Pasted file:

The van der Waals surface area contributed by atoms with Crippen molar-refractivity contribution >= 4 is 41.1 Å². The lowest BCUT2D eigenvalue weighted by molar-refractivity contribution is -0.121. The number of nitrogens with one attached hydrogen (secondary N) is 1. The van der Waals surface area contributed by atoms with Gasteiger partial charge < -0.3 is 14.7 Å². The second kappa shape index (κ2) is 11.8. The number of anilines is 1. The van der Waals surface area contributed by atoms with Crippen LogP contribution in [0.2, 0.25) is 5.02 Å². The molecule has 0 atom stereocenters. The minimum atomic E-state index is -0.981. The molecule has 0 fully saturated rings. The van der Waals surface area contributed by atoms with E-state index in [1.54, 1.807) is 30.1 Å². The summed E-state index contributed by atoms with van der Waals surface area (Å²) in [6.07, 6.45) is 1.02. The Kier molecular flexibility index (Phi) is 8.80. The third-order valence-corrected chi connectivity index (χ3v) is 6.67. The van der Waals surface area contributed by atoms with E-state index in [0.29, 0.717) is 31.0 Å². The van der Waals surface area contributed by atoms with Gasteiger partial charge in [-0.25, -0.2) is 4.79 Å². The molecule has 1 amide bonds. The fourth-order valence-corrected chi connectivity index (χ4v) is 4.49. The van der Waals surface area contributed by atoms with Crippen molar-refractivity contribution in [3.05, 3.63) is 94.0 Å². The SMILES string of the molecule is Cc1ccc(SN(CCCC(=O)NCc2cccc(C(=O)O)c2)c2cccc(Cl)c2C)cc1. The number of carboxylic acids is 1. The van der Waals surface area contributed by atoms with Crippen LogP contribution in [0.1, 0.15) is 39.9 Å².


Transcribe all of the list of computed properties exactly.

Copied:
The van der Waals surface area contributed by atoms with Crippen molar-refractivity contribution >= 4 is 41.1 Å². The lowest BCUT2D eigenvalue weighted by molar-refractivity contribution is -0.121. The number of nitrogens with one attached hydrogen (secondary N) is 1. The van der Waals surface area contributed by atoms with Gasteiger partial charge < -0.3 is 14.7 Å². The second kappa shape index (κ2) is 11.8. The number of anilines is 1. The van der Waals surface area contributed by atoms with Crippen LogP contribution in [0.2, 0.25) is 5.02 Å². The molecule has 0 atom stereocenters. The minimum atomic E-state index is -0.981. The molecule has 0 fully saturated rings. The van der Waals surface area contributed by atoms with E-state index in [1.54, 1.807) is 30.1 Å². The summed E-state index contributed by atoms with van der Waals surface area (Å²) in [6.07, 6.45) is 1.02. The Kier molecular flexibility index (Phi) is 8.80. The third-order valence-corrected chi connectivity index (χ3v) is 6.67. The van der Waals surface area contributed by atoms with E-state index in [0.29, 0.717) is 31.0 Å². The van der Waals surface area contributed by atoms with Gasteiger partial charge in [-0.25, -0.2) is 4.79 Å². The molecule has 1 amide bonds. The fourth-order valence-corrected chi connectivity index (χ4v) is 4.49. The van der Waals surface area contributed by atoms with Crippen molar-refractivity contribution in [3.05, 3.63) is 94.0 Å². The SMILES string of the molecule is Cc1ccc(SN(CCCC(=O)NCc2cccc(C(=O)O)c2)c2cccc(Cl)c2C)cc1. The number of carboxylic acids is 1. The van der Waals surface area contributed by atoms with Crippen LogP contribution in [0.1, 0.15) is 39.9 Å².